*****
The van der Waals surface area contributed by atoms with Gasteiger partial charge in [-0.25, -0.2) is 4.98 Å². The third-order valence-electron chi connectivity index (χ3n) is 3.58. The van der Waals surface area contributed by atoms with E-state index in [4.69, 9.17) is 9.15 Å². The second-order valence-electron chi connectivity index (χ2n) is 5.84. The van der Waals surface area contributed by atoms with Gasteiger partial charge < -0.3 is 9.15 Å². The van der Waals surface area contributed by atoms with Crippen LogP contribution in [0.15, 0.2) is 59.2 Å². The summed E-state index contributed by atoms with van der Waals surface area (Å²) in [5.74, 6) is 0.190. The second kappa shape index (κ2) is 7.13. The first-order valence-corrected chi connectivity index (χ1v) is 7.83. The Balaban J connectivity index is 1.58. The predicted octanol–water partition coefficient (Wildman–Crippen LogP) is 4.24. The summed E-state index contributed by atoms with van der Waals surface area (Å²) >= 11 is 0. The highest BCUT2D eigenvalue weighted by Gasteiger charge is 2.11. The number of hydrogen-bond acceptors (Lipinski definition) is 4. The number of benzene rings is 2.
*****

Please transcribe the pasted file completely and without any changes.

The van der Waals surface area contributed by atoms with Gasteiger partial charge in [-0.25, -0.2) is 4.98 Å². The third-order valence-electron chi connectivity index (χ3n) is 3.58. The van der Waals surface area contributed by atoms with E-state index in [4.69, 9.17) is 9.15 Å². The second-order valence-electron chi connectivity index (χ2n) is 5.84. The van der Waals surface area contributed by atoms with Gasteiger partial charge < -0.3 is 9.15 Å². The van der Waals surface area contributed by atoms with Crippen LogP contribution in [0.15, 0.2) is 59.2 Å². The summed E-state index contributed by atoms with van der Waals surface area (Å²) in [5.74, 6) is 0.190. The second kappa shape index (κ2) is 7.13. The first-order valence-corrected chi connectivity index (χ1v) is 7.83. The Balaban J connectivity index is 1.58. The predicted octanol–water partition coefficient (Wildman–Crippen LogP) is 4.24. The summed E-state index contributed by atoms with van der Waals surface area (Å²) >= 11 is 0. The highest BCUT2D eigenvalue weighted by Gasteiger charge is 2.11. The number of hydrogen-bond acceptors (Lipinski definition) is 4. The number of benzene rings is 2.